As for Microsoft’s continuing open sourcing? There’s nothing new here, move on. When Redmond loves Linux and open source enough to quit suing open source projects over patents it claims it has — that will be news.

Christine HallChristine Hall

Christine Hall has been a journalist since 1971. In 2001, she began writing a weekly consumer computer column and started covering Linux and FOSS in 2002 after making the switch to GNU/Linux. Follow her on Twitter: @BrideOfLinux

Verizon Case Illustrates Why We Need a Linux Phone

There are plenty of reasons to be anticipating the arrival of GNU/Linux phones and tablets. Verizon Wireless has given us another.

On March 7, the FCC slapped a $1.35 million fine on Verizon in a privacy case, a move that’s being hailed as a victory by some privacy advocates. If so, it would seem to be a hollow victory. For starters, the fine is too low to be much of a deterrent against a company which last year had annual gross income of over $63 billion. But there is much more wrong with the agreement the carrier reached with the FCC than merely the price tag.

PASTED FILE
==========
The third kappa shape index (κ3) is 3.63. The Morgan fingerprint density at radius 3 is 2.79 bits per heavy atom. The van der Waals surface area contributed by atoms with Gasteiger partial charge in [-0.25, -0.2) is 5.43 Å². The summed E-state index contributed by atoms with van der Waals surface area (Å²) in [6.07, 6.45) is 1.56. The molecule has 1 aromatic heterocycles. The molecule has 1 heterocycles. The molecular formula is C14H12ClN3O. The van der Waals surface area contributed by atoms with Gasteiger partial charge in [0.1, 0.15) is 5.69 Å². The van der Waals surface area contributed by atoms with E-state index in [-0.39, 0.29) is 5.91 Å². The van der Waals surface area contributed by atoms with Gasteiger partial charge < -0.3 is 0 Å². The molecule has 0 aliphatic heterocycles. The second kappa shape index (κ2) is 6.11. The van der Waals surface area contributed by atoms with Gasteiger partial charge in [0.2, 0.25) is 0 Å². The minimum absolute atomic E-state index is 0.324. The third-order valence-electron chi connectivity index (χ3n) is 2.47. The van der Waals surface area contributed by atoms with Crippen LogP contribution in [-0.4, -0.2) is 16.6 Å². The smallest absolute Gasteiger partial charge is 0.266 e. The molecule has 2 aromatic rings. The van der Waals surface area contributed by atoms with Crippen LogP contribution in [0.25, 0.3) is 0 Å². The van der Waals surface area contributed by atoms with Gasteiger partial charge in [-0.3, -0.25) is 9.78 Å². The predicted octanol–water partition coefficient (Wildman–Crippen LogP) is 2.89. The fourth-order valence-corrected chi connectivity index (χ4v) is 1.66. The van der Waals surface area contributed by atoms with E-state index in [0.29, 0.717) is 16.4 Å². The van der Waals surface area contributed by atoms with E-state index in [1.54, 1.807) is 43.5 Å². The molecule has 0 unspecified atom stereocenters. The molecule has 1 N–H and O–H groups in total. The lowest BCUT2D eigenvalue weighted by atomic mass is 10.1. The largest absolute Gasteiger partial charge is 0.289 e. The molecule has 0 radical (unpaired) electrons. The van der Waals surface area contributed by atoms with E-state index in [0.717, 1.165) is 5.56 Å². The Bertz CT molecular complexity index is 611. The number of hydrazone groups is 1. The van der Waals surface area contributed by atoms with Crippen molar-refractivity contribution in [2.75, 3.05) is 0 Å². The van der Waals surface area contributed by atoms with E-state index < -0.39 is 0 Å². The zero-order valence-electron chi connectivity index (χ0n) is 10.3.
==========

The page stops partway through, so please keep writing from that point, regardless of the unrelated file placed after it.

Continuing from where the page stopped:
Verizon logoVerizon logoThe case revolves around Verizon’s use of a supercookie — a cookie that uses a variety of techniques to make it nearly impossible to remove or disable — which the carrier began placing on its customers’ phones in 2012. The cookie gathered information that combined a person’s Internet history — whether through browsers or apps — with their unique customer information. The company ran afoul of the law because of the way it shared the information it gleaned with third parties.

Christine HallChristine Hall

Christine Hall has been a journalist since 1971. In 2001, she began writing a weekly consumer computer column and started covering Linux and FOSS in 2002 after making the switch to GNU/Linux. Follow her on Twitter: @BrideOfLinux